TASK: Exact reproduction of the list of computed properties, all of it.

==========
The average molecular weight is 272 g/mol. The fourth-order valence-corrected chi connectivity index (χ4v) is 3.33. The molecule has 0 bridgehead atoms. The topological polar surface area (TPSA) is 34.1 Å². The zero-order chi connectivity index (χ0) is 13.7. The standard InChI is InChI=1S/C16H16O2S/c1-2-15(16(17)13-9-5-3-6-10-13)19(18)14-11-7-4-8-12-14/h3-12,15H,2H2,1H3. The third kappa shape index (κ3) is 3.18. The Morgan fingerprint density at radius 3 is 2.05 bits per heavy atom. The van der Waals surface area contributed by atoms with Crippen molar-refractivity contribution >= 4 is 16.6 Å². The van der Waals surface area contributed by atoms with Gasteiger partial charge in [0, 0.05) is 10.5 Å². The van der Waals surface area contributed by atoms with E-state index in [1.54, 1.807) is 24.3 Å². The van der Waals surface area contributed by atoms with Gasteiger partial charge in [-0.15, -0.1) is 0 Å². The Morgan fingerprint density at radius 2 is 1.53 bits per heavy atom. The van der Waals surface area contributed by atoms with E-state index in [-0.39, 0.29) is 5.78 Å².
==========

The average molecular weight is 272 g/mol. The fourth-order valence-corrected chi connectivity index (χ4v) is 3.33. The molecule has 0 bridgehead atoms. The topological polar surface area (TPSA) is 34.1 Å². The zero-order chi connectivity index (χ0) is 13.7. The standard InChI is InChI=1S/C16H16O2S/c1-2-15(16(17)13-9-5-3-6-10-13)19(18)14-11-7-4-8-12-14/h3-12,15H,2H2,1H3. The third kappa shape index (κ3) is 3.18. The Morgan fingerprint density at radius 3 is 2.05 bits per heavy atom. The van der Waals surface area contributed by atoms with Crippen molar-refractivity contribution >= 4 is 16.6 Å². The van der Waals surface area contributed by atoms with Gasteiger partial charge in [0, 0.05) is 10.5 Å². The van der Waals surface area contributed by atoms with E-state index in [1.54, 1.807) is 24.3 Å². The van der Waals surface area contributed by atoms with Gasteiger partial charge in [-0.15, -0.1) is 0 Å². The Morgan fingerprint density at radius 2 is 1.53 bits per heavy atom. The van der Waals surface area contributed by atoms with E-state index in [-0.39, 0.29) is 5.78 Å².